By Edward Nawotka, Editor-in-Chief
Silicon Valley is sunny, successful, and awash with cash. Not to mention that it is California — some 3,000 miles away from the publishing capital of New York City. The attitude toward books is very different on the West Coast, where content has always been viewed as a commodity (think of Hollywood) rather than culture.
When you’re a start-up with nothing to lose, it’s easy to promote “experimentation” and “entrepreneurship.” Or a lot easier than it is for people whose survival feels threatened on a day-to-day basis like it so often does in New York City.
But there are lessons to be learned from the Silicon Valley culture that can be applied to publishing, many of which Guy Kawasaki outlines in today’s feature article.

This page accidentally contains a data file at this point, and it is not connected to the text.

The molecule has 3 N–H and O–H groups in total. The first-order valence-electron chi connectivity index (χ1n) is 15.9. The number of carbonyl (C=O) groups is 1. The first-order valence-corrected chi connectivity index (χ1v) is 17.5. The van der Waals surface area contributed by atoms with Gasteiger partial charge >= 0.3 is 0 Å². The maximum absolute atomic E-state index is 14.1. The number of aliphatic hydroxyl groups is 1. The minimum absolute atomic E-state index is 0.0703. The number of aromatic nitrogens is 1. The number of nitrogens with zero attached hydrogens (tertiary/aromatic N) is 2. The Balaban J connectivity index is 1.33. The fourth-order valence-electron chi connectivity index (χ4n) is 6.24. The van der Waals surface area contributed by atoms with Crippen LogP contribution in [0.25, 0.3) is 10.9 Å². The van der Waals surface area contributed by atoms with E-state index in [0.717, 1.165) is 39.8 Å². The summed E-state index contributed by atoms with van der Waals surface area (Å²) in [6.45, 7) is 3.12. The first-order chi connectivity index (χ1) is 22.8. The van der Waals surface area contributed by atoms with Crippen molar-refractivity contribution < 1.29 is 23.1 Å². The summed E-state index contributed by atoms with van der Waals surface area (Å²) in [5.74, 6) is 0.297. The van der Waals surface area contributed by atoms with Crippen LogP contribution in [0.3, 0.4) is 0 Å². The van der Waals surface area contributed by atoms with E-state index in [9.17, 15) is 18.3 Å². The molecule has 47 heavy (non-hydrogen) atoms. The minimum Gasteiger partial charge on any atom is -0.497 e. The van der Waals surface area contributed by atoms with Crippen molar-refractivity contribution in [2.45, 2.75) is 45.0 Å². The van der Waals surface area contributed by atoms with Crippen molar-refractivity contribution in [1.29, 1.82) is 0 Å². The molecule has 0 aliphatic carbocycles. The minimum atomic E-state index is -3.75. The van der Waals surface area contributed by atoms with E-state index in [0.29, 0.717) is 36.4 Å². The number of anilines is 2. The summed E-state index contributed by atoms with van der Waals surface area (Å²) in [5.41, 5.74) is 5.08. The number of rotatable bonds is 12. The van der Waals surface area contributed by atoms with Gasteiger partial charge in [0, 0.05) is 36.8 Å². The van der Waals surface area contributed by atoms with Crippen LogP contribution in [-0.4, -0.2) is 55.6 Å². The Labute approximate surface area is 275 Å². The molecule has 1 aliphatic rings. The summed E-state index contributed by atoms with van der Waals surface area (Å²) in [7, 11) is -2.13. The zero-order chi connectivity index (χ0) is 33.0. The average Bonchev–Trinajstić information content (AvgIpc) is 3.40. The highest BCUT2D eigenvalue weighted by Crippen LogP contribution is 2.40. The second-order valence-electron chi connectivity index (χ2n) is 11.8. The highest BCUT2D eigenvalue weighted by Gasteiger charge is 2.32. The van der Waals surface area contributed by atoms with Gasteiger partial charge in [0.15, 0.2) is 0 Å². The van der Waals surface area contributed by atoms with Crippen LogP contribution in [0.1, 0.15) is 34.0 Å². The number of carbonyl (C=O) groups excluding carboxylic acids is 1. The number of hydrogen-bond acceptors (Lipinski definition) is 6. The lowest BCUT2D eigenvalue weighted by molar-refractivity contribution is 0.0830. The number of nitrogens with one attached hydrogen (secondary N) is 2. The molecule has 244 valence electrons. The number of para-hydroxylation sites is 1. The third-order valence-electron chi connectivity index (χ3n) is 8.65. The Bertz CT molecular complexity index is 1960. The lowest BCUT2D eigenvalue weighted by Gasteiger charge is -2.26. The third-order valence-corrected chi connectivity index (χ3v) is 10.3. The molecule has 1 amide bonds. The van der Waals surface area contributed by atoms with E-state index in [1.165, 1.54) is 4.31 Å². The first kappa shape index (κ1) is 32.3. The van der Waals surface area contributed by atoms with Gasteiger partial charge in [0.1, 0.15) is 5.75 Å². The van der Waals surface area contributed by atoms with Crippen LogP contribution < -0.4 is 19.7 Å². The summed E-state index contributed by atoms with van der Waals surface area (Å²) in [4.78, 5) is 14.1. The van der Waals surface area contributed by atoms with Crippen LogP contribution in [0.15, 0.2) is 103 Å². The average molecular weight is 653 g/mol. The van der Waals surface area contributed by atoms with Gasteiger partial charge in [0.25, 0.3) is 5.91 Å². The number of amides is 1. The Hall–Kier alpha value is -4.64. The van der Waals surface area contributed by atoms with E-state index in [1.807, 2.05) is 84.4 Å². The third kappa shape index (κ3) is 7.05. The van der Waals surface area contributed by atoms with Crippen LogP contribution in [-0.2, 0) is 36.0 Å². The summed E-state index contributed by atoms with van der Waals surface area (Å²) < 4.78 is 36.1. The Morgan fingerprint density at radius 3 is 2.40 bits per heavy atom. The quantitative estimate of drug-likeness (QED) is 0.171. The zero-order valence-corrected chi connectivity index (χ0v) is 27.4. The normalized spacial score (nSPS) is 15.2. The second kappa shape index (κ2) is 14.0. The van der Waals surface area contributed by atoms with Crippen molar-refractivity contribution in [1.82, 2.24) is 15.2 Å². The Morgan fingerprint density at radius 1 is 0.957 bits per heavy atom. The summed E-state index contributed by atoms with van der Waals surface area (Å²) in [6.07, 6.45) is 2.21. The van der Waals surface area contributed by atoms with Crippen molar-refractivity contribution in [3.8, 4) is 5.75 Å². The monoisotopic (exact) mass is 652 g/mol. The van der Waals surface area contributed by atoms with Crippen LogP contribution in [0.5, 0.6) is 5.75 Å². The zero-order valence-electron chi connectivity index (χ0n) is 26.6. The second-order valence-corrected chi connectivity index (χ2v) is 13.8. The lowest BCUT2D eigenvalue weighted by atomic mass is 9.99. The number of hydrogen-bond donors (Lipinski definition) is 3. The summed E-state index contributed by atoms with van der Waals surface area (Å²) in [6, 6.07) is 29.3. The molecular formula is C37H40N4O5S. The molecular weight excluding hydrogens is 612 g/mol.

The questions is, though, do publishers need to think more like Silicon Valley? Or are the cultures mutually exclusive? Does the curation of big “C” culture — rather than the production, sale and distribution of a commodity — entail a different set of values?
One would like to think so, but the fact is that so much of publishing entails the production of a commodity. Entertainment is a commodity, cookbooks are a commodity, 99% of what passes for literary fiction is, ultimately, a commodity. Poetry, well, not so much…
What we’re seeing today in the publishing eco-system is a merger of the two cultures: the “fail faster” culture of self-publishing, with its cowboy experimentation, beta-products, and occasional shocking successes together with the conservative “long-game” of traditional publishing, where the need to produce a product with integrity is paramount.
Of course, the reality of publishing is that in many ways every single book published by each publisher each season is its own startup. And by adopting some of the principles that drive Silicon Valley, publishers really don’t have anything to lose.